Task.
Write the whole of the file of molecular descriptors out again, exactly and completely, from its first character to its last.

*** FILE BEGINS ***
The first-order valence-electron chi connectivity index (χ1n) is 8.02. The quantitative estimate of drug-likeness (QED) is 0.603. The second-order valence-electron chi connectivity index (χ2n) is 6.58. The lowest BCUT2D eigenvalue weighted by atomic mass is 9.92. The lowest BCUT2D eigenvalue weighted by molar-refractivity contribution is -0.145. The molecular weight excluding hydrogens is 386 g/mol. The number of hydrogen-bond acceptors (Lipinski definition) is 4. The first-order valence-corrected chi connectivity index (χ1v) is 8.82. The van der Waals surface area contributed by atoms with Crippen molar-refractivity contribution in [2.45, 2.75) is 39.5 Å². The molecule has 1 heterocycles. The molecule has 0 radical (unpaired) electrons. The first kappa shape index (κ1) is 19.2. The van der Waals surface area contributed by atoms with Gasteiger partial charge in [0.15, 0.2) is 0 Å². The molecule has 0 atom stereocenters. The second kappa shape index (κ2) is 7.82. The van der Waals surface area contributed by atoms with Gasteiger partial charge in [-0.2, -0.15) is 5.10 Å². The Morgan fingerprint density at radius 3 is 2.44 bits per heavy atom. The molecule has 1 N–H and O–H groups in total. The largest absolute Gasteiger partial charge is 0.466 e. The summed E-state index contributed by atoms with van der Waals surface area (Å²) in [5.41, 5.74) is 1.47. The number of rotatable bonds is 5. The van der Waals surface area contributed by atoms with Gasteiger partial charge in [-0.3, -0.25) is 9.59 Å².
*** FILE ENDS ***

The first-order valence-electron chi connectivity index (χ1n) is 8.02. The quantitative estimate of drug-likeness (QED) is 0.603. The second-order valence-electron chi connectivity index (χ2n) is 6.58. The lowest BCUT2D eigenvalue weighted by atomic mass is 9.92. The lowest BCUT2D eigenvalue weighted by molar-refractivity contribution is -0.145. The molecular weight excluding hydrogens is 386 g/mol. The number of hydrogen-bond acceptors (Lipinski definition) is 4. The first-order valence-corrected chi connectivity index (χ1v) is 8.82. The van der Waals surface area contributed by atoms with Crippen molar-refractivity contribution in [2.45, 2.75) is 39.5 Å². The molecule has 1 heterocycles. The molecule has 0 radical (unpaired) electrons. The first kappa shape index (κ1) is 19.2. The van der Waals surface area contributed by atoms with Gasteiger partial charge in [0.15, 0.2) is 0 Å². The molecule has 0 atom stereocenters. The second kappa shape index (κ2) is 7.82. The van der Waals surface area contributed by atoms with Gasteiger partial charge in [-0.2, -0.15) is 5.10 Å². The Morgan fingerprint density at radius 3 is 2.44 bits per heavy atom. The molecule has 1 N–H and O–H groups in total. The largest absolute Gasteiger partial charge is 0.466 e. The summed E-state index contributed by atoms with van der Waals surface area (Å²) in [5.41, 5.74) is 1.47. The number of rotatable bonds is 5. The van der Waals surface area contributed by atoms with Gasteiger partial charge in [-0.3, -0.25) is 9.59 Å².